My trainer Barbara has me on the horns of a dilemma. (A most uncomfortable position!)

She returned to an old chestnut that I’d foolishly hoped had died long months past – that I was ready to run a 5K.

She seems to think there’s something so joyous about running in a group that I, like so many others, would suddenly discover I was having a good time. This seems unlikely to me; I’m not much of a joiner; I’m not much motivated by shared experiences.

Anyway, I feel that, were I to join with others in a 5K, it would be more likely that any runner in my immediate vicinity would end up walking and then stopping completely, bitching vigorously about how much faster this would be if we could all just get in our cars and drive the stupid course. I would have a net negative effect on the race as a whole.

But that’s beside the point. I ventured my primary objection to Barbara.

“I can barely make a mile, and you want me to go 3.1 miles? That’s insane.”

And Barbara – with the implacable logic of a mother – ignored me completely. “You just don’t THINK you can do it, so you can’t. If you made up your mind that you were going to do it, you could do it. You’re ready.”

This filled me with a rising tide of smoky, swirling frustration. Like, your hands are full but there’s one single hair tickling your face and you’re not going to be able to get it frustration. Overwhelming.

Barbara thinks my problem is attitude. She thinks my limitations are mental.

I KNOW my problem is physical. I think I’ve demonstrated a pretty impressive positive attitude throughout this entire process, and to suddenly claim I was defeating myself – well, that’s just a slap in the face of all that I’ve accomplished.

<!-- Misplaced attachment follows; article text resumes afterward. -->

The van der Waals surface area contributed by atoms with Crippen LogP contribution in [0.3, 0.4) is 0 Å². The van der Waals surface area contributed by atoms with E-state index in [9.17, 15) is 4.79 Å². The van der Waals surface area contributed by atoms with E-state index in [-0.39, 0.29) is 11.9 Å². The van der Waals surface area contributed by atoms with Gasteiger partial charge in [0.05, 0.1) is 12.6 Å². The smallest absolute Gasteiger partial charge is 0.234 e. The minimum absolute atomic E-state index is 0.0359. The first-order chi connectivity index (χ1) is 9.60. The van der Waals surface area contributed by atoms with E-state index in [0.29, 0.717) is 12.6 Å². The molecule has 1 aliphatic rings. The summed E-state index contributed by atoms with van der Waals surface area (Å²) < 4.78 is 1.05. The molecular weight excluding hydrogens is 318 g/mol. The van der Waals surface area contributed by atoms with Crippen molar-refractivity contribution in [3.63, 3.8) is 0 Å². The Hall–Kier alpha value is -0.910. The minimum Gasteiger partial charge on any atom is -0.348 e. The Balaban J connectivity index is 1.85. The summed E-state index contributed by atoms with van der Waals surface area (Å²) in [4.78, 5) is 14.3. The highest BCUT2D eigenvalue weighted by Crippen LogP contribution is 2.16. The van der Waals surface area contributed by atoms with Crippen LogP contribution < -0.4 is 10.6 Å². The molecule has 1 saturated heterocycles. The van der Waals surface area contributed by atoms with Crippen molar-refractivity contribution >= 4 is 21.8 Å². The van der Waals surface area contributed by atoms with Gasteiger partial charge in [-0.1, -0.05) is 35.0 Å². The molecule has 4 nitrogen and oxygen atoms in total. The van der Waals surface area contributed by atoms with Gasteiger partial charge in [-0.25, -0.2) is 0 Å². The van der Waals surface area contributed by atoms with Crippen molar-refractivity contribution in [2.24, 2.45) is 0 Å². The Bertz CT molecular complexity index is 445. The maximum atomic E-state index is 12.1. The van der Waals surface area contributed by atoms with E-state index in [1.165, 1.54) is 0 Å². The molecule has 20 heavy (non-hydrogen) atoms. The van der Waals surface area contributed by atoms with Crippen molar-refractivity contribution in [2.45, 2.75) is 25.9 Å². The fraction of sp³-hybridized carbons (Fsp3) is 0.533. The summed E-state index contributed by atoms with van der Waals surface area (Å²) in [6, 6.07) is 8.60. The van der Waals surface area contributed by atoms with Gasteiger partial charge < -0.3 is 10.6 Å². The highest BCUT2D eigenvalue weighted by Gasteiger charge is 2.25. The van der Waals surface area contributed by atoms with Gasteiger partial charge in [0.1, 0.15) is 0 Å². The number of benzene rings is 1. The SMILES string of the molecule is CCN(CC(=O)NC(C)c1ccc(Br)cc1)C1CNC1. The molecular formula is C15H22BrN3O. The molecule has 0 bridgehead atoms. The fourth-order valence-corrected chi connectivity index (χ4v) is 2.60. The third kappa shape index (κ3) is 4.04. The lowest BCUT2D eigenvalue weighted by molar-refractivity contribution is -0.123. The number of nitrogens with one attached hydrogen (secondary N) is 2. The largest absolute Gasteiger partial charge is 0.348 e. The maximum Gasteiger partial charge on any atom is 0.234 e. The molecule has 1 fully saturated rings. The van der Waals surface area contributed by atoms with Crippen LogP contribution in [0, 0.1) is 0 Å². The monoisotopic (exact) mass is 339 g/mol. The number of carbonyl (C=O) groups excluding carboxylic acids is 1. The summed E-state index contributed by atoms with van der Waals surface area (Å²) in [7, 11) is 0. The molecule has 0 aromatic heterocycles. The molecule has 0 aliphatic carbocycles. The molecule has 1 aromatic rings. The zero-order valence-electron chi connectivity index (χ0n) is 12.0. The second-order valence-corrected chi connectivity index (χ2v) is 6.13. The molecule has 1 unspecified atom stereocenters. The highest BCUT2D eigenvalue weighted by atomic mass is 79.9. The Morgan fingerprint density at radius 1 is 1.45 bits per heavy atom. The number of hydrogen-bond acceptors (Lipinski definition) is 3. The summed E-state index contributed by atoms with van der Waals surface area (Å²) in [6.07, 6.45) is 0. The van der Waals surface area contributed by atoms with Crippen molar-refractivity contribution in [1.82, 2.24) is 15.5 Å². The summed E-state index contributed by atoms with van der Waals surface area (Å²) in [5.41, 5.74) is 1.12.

I believe in the power of a positive mental attitude. I believe in the mind-body connection.

And I stupidly thought that Barbara, jogging slowly beside me for all these months, correcting my foot placement and rib cage angle and use of butt muscles while no doubt plotting her fleet-footed streak across the landscape at the Boston Marathon, was seeing my desperation.

I thought she realized that I was saying to myself, “Okay – I’ll get to that corner before I walk. Okay – I can make it to that bush. That fire hydrant. That crack in the sidewalk…. No, no I can’t. I’m walking now.”

I thought she could feel the rawness in my lungs as the mission to suck in oxygen became critical.

I thought she understood that my entire body turns to lead and moving ahead at any speed requires every ounce of strength I have.

She must have thought I was kidding when confronted with that last fatal hill and I would grit my teeth with an audible crunching sound. She must not have noticed that I put my head down and refused to look up to see how far away the top was. She should have been able to feel my desperation and determination and longing to drop dead of a massive heart attack so I didn’t have to take a single step further – but she didn’t.

She thinks my problem is MENTAL.

It is SO not mental. Mental is what gets me to the end of the mile, far beyond the bounds my body would accept without the slave driver in my brain viciously using the long whip to get those damned mules moving through the mud.

But here’s my problem: Barbara is ALWAYS RIGHT. She’s earned my deepest respect over the last three years. She can see inside my shoes and inside my ponderous belly. She knows which butt muscles I’m using when I don’t even know.

So how can she be wrong about this?

So how can she be RIGHT about this??